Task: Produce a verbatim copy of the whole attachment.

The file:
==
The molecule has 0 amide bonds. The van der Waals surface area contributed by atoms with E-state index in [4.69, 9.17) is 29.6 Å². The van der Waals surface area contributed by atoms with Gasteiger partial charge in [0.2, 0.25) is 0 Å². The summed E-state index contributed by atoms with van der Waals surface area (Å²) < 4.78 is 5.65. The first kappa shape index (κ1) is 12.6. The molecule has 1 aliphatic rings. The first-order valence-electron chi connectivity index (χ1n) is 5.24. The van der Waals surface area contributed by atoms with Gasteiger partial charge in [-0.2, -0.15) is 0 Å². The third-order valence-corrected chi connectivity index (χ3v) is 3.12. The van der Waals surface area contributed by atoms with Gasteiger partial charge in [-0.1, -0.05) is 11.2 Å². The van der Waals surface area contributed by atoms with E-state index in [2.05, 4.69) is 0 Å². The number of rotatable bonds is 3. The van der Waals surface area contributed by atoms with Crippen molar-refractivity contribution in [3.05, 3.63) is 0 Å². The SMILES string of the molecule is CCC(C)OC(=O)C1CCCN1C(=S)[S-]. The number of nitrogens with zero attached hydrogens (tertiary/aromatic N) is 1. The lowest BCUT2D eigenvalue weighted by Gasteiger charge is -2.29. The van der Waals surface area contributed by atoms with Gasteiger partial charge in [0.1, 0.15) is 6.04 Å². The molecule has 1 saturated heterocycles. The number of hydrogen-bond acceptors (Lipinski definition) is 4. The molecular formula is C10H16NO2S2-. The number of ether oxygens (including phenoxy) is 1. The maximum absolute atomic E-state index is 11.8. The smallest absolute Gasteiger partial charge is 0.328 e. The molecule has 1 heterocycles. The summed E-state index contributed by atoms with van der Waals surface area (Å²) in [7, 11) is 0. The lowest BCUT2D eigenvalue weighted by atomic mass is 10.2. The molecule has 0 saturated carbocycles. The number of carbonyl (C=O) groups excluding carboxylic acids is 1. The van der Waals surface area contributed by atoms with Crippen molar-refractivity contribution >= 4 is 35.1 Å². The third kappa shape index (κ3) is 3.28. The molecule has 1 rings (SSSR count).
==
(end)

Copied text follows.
The molecule has 0 amide bonds. The van der Waals surface area contributed by atoms with E-state index in [4.69, 9.17) is 29.6 Å². The van der Waals surface area contributed by atoms with Gasteiger partial charge in [0.2, 0.25) is 0 Å². The summed E-state index contributed by atoms with van der Waals surface area (Å²) < 4.78 is 5.65. The first kappa shape index (κ1) is 12.6. The molecule has 1 aliphatic rings. The first-order valence-electron chi connectivity index (χ1n) is 5.24. The van der Waals surface area contributed by atoms with Gasteiger partial charge in [-0.2, -0.15) is 0 Å². The third-order valence-corrected chi connectivity index (χ3v) is 3.12. The van der Waals surface area contributed by atoms with Gasteiger partial charge in [-0.1, -0.05) is 11.2 Å². The van der Waals surface area contributed by atoms with E-state index in [2.05, 4.69) is 0 Å². The number of rotatable bonds is 3. The van der Waals surface area contributed by atoms with Crippen molar-refractivity contribution in [3.05, 3.63) is 0 Å². The SMILES string of the molecule is CCC(C)OC(=O)C1CCCN1C(=S)[S-]. The number of nitrogens with zero attached hydrogens (tertiary/aromatic N) is 1. The lowest BCUT2D eigenvalue weighted by Gasteiger charge is -2.29. The van der Waals surface area contributed by atoms with Gasteiger partial charge in [0.1, 0.15) is 6.04 Å². The molecule has 1 saturated heterocycles. The number of hydrogen-bond acceptors (Lipinski definition) is 4. The molecular formula is C10H16NO2S2-. The number of ether oxygens (including phenoxy) is 1. The maximum absolute atomic E-state index is 11.8. The smallest absolute Gasteiger partial charge is 0.328 e. The molecule has 1 heterocycles. The summed E-state index contributed by atoms with van der Waals surface area (Å²) in [7, 11) is 0. The lowest BCUT2D eigenvalue weighted by atomic mass is 10.2. The molecule has 0 saturated carbocycles. The number of carbonyl (C=O) groups excluding carboxylic acids is 1. The van der Waals surface area contributed by atoms with Crippen molar-refractivity contribution >= 4 is 35.1 Å². The third kappa shape index (κ3) is 3.28. The molecule has 1 rings (SSSR count).